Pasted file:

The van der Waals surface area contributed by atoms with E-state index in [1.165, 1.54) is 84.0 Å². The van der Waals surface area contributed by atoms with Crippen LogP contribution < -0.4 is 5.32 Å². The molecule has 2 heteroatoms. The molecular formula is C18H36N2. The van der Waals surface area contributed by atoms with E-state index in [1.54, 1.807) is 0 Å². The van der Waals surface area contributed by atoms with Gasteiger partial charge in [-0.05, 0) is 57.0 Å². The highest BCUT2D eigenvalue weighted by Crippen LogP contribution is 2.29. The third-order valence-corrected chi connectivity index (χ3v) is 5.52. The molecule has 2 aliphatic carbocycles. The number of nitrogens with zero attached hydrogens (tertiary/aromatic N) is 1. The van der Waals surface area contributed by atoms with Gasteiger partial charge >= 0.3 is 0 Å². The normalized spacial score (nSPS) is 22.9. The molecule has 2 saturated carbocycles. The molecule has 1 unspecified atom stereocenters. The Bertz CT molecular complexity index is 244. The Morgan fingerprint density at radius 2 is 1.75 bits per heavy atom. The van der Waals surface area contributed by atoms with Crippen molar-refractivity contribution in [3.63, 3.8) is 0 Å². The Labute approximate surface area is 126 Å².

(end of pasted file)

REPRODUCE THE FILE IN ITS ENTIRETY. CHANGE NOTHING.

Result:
The van der Waals surface area contributed by atoms with E-state index in [1.165, 1.54) is 84.0 Å². The van der Waals surface area contributed by atoms with Crippen LogP contribution < -0.4 is 5.32 Å². The molecule has 2 heteroatoms. The molecular formula is C18H36N2. The van der Waals surface area contributed by atoms with E-state index in [1.54, 1.807) is 0 Å². The van der Waals surface area contributed by atoms with Gasteiger partial charge in [-0.05, 0) is 57.0 Å². The highest BCUT2D eigenvalue weighted by Crippen LogP contribution is 2.29. The third-order valence-corrected chi connectivity index (χ3v) is 5.52. The molecule has 2 aliphatic carbocycles. The number of nitrogens with zero attached hydrogens (tertiary/aromatic N) is 1. The van der Waals surface area contributed by atoms with Gasteiger partial charge >= 0.3 is 0 Å². The normalized spacial score (nSPS) is 22.9. The molecule has 2 saturated carbocycles. The molecule has 1 unspecified atom stereocenters. The Bertz CT molecular complexity index is 244. The Morgan fingerprint density at radius 2 is 1.75 bits per heavy atom. The van der Waals surface area contributed by atoms with Crippen molar-refractivity contribution in [3.63, 3.8) is 0 Å². The Labute approximate surface area is 126 Å².